And I see them in pain. They're heartbroken that their — the system that they hold and safeguard, they hold so dear to them, and they safeguard the people that fly through it, is strained and it's unraveling. The safety components that are so critical to our system are being stripped away each and every day. And they're watching it happen.

    And they're upset about this. They feel like there's nothing they can do. They are leafletting at airports. They have come to D.C. on a day off, if they could — on the day off, when they have it, to talk to their elected representatives.

    They are also talking to the media across the country. They are really, really trying to help all of us that would like to see this government running at full capacity, so we can ensure safety, back open. We need the government back open, and we need it back open yesterday.

    We cannot sustain this irresponsible and reckless government shutdown.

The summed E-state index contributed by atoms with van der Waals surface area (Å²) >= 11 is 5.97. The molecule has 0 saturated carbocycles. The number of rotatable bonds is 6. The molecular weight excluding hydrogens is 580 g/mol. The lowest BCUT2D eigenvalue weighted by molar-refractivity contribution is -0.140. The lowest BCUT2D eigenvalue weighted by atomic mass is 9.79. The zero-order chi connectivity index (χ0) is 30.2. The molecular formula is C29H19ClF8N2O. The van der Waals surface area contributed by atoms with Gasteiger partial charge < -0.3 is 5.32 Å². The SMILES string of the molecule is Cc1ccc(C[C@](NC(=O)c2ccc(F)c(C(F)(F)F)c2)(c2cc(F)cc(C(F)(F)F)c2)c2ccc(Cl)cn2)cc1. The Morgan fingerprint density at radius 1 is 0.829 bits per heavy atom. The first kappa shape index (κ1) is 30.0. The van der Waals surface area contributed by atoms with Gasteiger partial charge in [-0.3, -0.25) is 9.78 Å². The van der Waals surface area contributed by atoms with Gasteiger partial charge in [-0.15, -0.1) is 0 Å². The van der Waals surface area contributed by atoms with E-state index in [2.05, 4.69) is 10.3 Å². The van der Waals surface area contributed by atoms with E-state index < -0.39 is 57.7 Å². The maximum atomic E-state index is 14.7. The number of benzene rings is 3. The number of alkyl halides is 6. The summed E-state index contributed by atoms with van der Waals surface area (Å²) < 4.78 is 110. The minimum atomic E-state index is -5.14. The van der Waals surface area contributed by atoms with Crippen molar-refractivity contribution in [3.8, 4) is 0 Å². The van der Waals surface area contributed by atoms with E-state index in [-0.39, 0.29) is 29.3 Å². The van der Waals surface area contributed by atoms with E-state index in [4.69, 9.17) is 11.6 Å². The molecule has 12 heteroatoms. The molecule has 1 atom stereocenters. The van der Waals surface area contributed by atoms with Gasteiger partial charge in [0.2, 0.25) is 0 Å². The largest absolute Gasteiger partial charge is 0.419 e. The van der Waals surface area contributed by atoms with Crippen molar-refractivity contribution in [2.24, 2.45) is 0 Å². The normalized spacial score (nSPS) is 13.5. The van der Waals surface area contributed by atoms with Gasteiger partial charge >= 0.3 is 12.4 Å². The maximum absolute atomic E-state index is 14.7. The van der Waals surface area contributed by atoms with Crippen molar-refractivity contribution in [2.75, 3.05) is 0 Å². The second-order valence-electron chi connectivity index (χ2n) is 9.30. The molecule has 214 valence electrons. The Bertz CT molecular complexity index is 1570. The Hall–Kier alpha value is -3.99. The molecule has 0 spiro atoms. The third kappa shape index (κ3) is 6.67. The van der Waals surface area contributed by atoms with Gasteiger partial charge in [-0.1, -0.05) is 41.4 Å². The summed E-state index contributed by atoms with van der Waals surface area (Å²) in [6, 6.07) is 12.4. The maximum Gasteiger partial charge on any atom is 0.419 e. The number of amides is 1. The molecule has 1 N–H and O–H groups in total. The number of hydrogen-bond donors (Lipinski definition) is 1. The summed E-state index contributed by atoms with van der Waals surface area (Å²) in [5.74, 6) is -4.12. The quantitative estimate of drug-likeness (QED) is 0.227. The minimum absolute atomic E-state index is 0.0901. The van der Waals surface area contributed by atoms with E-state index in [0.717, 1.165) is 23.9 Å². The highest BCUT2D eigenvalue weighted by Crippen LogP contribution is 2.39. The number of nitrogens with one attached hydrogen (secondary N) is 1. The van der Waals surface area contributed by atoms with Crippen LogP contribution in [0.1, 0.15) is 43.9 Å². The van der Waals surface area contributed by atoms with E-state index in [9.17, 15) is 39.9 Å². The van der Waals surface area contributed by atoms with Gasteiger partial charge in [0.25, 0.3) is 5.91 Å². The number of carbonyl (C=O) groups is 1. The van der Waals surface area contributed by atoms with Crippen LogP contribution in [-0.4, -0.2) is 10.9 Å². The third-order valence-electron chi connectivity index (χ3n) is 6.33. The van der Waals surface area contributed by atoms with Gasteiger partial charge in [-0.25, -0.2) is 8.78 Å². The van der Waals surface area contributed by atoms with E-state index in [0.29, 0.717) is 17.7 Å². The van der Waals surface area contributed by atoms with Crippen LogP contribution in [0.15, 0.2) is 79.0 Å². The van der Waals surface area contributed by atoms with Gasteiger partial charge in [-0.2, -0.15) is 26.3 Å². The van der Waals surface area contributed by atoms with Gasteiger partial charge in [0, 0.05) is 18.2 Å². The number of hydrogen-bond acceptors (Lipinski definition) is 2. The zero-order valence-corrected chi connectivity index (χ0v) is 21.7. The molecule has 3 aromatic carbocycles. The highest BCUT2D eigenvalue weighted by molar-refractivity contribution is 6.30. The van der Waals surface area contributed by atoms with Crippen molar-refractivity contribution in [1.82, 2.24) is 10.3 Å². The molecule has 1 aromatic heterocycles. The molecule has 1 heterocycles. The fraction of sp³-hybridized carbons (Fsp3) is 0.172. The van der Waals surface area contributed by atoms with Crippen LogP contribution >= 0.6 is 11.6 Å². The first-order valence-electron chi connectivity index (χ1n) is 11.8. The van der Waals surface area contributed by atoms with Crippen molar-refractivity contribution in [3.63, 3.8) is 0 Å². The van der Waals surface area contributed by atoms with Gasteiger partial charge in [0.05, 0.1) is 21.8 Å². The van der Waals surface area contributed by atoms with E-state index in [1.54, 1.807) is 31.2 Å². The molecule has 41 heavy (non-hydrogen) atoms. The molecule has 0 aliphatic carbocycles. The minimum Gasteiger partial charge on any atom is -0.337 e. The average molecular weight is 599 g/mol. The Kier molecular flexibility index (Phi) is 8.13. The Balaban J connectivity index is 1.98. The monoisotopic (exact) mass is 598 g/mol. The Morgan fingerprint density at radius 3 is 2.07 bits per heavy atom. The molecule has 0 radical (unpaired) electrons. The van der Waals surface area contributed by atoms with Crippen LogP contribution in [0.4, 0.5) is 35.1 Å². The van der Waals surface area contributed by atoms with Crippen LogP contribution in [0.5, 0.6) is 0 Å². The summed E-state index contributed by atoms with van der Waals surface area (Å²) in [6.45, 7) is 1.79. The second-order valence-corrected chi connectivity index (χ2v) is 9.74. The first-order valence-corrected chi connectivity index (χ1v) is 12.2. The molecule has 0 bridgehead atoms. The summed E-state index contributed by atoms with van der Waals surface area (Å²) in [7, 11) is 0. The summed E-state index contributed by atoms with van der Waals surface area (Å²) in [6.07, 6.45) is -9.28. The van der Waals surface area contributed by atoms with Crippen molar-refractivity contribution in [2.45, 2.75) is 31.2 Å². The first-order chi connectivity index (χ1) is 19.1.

• Judy Woodruff:

    This has to be, if not alarming, at the very least concerning, to Americans who are listening to this, who are watching you right now.

    Give us a sense. Take us inside the job, say, of an air traffic controller who comes to work, who is worried about, as you say, how they are going to make their next mortgage payment, or whether they're going to be able to afford what their family needs.

    How does that affect the work that they do?

  • Trish Gilbert:

    So, they are already working very long hours, because we are at a 30-year low of fully certified air traffic controllers.

    And now that staffing crisis will continue even well after the government opens. So they are going to look forward to many, many years of mandatory overtime to keep the system running, because they have quit hiring. They have shut our academy in Oklahoma City where our new hires start their careers.

    We have 2,000 out of 10,500 eligible to retire, likely will go, out of frustration. So they're going to — they're looking at a career of many months and years of working six days a week. So they're frustrated with that.